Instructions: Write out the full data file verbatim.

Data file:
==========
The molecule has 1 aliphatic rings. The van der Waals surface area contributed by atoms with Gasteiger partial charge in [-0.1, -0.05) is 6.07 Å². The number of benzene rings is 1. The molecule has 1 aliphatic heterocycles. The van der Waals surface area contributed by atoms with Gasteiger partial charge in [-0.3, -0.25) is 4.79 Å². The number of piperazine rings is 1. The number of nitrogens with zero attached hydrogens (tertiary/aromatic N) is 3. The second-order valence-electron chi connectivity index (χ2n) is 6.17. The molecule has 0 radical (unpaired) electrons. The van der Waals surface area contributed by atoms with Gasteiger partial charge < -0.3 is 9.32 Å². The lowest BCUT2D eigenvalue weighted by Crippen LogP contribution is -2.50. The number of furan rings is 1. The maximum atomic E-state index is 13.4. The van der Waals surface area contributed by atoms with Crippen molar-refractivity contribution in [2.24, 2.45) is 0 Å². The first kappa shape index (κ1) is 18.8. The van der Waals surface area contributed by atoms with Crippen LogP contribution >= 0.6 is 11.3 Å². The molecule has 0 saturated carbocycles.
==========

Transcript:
The molecule has 1 aliphatic rings. The van der Waals surface area contributed by atoms with Gasteiger partial charge in [-0.1, -0.05) is 6.07 Å². The number of benzene rings is 1. The molecule has 1 aliphatic heterocycles. The van der Waals surface area contributed by atoms with Gasteiger partial charge in [-0.3, -0.25) is 4.79 Å². The number of piperazine rings is 1. The number of nitrogens with zero attached hydrogens (tertiary/aromatic N) is 3. The second-order valence-electron chi connectivity index (χ2n) is 6.17. The molecule has 0 radical (unpaired) electrons. The van der Waals surface area contributed by atoms with Gasteiger partial charge < -0.3 is 9.32 Å². The lowest BCUT2D eigenvalue weighted by Crippen LogP contribution is -2.50. The number of furan rings is 1. The maximum atomic E-state index is 13.4. The van der Waals surface area contributed by atoms with Crippen molar-refractivity contribution in [2.24, 2.45) is 0 Å². The first kappa shape index (κ1) is 18.8. The van der Waals surface area contributed by atoms with Crippen LogP contribution >= 0.6 is 11.3 Å². The molecule has 0 saturated carbocycles.